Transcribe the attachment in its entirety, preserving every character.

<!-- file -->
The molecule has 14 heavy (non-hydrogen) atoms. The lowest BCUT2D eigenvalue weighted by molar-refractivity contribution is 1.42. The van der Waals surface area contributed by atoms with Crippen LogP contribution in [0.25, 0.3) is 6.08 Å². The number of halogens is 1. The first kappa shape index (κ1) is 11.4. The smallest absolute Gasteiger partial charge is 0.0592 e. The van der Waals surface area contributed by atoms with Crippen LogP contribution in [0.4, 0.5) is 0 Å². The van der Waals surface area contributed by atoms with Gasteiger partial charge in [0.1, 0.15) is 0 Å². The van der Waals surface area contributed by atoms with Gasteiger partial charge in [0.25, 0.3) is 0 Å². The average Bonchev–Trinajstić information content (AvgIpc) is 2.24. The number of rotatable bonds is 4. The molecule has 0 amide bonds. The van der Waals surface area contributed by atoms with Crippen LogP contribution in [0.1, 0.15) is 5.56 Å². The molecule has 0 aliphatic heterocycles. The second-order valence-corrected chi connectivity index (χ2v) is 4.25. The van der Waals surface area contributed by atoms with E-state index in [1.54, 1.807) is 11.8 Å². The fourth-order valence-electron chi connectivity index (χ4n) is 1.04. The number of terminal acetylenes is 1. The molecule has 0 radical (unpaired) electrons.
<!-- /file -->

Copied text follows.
The molecule has 14 heavy (non-hydrogen) atoms. The lowest BCUT2D eigenvalue weighted by molar-refractivity contribution is 1.42. The van der Waals surface area contributed by atoms with Crippen LogP contribution in [0.25, 0.3) is 6.08 Å². The number of halogens is 1. The first kappa shape index (κ1) is 11.4. The smallest absolute Gasteiger partial charge is 0.0592 e. The van der Waals surface area contributed by atoms with Crippen LogP contribution in [0.4, 0.5) is 0 Å². The van der Waals surface area contributed by atoms with Gasteiger partial charge in [0.1, 0.15) is 0 Å². The van der Waals surface area contributed by atoms with Gasteiger partial charge in [0.25, 0.3) is 0 Å². The average Bonchev–Trinajstić information content (AvgIpc) is 2.24. The number of rotatable bonds is 4. The molecule has 0 amide bonds. The van der Waals surface area contributed by atoms with Crippen LogP contribution in [0.1, 0.15) is 5.56 Å². The molecule has 0 aliphatic heterocycles. The second-order valence-corrected chi connectivity index (χ2v) is 4.25. The van der Waals surface area contributed by atoms with E-state index in [1.54, 1.807) is 11.8 Å². The fourth-order valence-electron chi connectivity index (χ4n) is 1.04. The number of terminal acetylenes is 1. The molecule has 0 radical (unpaired) electrons.